Cycle Analysis – An Approximate Guide to Market Timing
Some traders believe that the market moves in cycles with price action unfolding in rhythmic patterns. One example of a cycle in nature is the amount of time in a day. The Earth completes a full rotation on its axis every 24 hours, following a cyclical pattern. An accurate forecast of daylight can be developed from this cycle. Traders have identified similar recurring cycles in the stock market.
A perfect cycle can be defined by a sine wave, and in the markets, a cycle unfolds as prices rise and fall largely synchronized with the calendar. In the stock market, traders have identified cycles lasting 40 days, 13 weeks and 52 weeks. These cycles change over time and are only approximate.
Various techniques are used to identify cycles in the markets. The simplest approach is visual, such as noticing that stock market lows often occur in October. This allows the trader to mark lows each October and expect highs halfway through the cycle in April.
More sophisticated mathematical techniques include the Fourier transform and more precisely define cycles.
Cycles are described by their phase (the amount of time since the last bottom), amplitude (the size of the move from high to low), and frequency (the time between two consecutive bottoms or consecutive tops).
Multiple cycles are at work in any market at a given time. That makes it impossible to forecast market action with absolute certainty since expected highs and lows for different cycles can be in conflict. Cycle analysis can be a valuable tool for traders when used with other indicators.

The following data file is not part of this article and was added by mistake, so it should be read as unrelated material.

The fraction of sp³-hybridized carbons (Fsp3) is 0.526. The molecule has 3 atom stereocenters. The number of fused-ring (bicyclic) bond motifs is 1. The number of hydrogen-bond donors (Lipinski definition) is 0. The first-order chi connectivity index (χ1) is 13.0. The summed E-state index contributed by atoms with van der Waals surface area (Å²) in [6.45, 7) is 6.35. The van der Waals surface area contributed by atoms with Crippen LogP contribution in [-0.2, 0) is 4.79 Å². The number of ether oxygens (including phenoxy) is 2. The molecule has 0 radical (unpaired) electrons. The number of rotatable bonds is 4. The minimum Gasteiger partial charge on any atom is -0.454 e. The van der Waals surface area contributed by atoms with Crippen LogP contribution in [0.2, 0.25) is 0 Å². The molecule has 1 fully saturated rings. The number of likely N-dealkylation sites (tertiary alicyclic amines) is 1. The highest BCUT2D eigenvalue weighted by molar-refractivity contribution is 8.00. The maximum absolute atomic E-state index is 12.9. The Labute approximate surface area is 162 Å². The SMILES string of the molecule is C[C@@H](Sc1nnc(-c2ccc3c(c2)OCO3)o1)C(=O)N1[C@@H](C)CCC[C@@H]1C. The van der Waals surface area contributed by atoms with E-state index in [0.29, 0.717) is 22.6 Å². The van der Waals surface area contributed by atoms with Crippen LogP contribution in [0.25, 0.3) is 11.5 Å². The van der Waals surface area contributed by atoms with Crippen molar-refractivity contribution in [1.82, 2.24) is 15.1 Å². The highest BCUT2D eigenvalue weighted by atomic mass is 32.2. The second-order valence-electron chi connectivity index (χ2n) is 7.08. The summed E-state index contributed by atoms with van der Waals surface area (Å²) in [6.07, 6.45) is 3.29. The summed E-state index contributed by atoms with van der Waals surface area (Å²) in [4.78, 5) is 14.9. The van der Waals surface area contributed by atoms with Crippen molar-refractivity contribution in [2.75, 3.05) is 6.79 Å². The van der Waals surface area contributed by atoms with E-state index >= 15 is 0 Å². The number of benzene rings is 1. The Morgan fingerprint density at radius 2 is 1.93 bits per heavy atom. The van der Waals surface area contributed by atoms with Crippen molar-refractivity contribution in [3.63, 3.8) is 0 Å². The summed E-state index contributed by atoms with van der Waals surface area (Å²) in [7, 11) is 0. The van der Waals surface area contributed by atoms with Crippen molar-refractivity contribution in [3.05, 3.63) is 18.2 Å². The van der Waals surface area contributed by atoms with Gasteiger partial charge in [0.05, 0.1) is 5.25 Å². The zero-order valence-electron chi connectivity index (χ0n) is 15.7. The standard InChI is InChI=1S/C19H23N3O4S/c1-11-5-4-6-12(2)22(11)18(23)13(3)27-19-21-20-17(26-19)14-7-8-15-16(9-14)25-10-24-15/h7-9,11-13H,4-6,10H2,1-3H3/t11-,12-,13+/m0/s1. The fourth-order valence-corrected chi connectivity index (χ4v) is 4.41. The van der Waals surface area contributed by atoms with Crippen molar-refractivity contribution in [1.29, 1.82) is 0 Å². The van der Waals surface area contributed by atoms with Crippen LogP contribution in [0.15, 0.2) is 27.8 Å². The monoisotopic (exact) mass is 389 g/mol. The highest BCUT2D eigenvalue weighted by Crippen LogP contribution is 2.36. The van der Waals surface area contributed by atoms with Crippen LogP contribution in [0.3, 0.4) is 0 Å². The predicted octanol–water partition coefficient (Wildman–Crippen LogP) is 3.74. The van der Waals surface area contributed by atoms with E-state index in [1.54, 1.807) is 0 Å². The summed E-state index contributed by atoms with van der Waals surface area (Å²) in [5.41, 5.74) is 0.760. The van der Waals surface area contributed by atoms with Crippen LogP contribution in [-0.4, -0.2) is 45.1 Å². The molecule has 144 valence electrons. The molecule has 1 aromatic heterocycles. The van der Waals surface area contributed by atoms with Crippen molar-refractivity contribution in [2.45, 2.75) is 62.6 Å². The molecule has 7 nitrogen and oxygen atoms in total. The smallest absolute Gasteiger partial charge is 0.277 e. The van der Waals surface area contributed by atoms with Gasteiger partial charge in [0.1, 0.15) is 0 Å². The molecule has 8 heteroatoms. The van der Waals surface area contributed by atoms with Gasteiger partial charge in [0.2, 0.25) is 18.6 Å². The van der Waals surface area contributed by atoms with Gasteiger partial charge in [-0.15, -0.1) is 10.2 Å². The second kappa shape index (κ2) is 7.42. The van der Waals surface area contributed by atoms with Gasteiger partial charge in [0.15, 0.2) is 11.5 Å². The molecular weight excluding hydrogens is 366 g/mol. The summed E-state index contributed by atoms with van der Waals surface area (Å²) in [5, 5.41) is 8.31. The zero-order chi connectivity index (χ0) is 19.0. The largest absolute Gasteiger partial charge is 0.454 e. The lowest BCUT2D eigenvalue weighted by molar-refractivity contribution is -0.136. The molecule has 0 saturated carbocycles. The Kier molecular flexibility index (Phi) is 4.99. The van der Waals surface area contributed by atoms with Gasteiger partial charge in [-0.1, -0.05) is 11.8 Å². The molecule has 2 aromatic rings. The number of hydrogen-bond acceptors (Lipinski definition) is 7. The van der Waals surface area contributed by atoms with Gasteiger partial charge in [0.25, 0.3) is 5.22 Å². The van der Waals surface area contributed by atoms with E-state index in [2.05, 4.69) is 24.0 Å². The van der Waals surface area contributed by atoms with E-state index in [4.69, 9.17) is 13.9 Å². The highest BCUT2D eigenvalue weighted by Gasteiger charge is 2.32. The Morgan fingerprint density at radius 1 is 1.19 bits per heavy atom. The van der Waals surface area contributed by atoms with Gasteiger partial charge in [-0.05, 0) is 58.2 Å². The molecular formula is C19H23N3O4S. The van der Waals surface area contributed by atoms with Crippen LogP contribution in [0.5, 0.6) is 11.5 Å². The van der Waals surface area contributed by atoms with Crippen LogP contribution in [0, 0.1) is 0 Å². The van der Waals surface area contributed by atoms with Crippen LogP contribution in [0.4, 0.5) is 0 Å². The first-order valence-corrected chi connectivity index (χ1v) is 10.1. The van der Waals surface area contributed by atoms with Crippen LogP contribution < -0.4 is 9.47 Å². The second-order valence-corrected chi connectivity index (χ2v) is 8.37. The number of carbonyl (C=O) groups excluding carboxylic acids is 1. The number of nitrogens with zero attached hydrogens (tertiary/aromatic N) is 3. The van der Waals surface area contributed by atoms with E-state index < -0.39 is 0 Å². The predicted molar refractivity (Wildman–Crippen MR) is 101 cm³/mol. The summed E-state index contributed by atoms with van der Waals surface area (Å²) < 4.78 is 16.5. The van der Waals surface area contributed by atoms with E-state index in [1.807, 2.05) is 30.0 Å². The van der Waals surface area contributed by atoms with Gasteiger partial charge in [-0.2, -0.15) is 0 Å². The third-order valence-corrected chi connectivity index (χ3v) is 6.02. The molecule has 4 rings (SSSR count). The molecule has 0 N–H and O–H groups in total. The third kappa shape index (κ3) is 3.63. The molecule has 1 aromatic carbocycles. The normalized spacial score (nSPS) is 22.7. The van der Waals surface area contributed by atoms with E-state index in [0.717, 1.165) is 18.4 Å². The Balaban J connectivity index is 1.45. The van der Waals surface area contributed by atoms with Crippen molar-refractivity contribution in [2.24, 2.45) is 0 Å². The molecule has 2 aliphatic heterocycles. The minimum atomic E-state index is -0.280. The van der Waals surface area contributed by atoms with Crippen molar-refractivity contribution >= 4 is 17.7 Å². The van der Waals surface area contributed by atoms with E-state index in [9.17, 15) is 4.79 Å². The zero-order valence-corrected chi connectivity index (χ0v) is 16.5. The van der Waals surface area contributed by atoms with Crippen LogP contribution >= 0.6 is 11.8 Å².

How Traders Use It
The chart below shows weekly prices of SPDR Dow Jones Industrial Average (NYSE: DIA), an ETF that tracks the Dow Jones Industrial Average. A 52-week cycle with a bottom in October has been added to the chart. Some of the cycle lows are seen very close to bottoms in price. This simple approach only works occasionally and would not be a winning trading strategy on its own.
Traders use cycles as an approximate guide to market timing. With a cycle, the trader can identify the probable turn date for a market in advance. A top is due 26 weeks after a bottom in the example shown. Traders can look for other indicators to confirm the market reversal near the predicted dates where a market turn is predicted by the cycles.
While some cycles come nearly on schedule, there are other times when cycles can invert and the price action moves completely opposite to expectations. This can be seen at the top in 2007 (near the middle of the chart example) when a cycle low was expected but a top occurred instead. Market moves following a cycle inversion can be rapid and large, and that is what happened when the cycle failed in 2007.
Why It Matters To Traders
Cycle analysis can be successfully used by some traders and some markets do seem to generally follow cycles. This can be a valuable forecasting tool and many traders will know the key dates when market turns are predicted by cycles. They will usually only take the trading signals when they are confirmed by other indicators.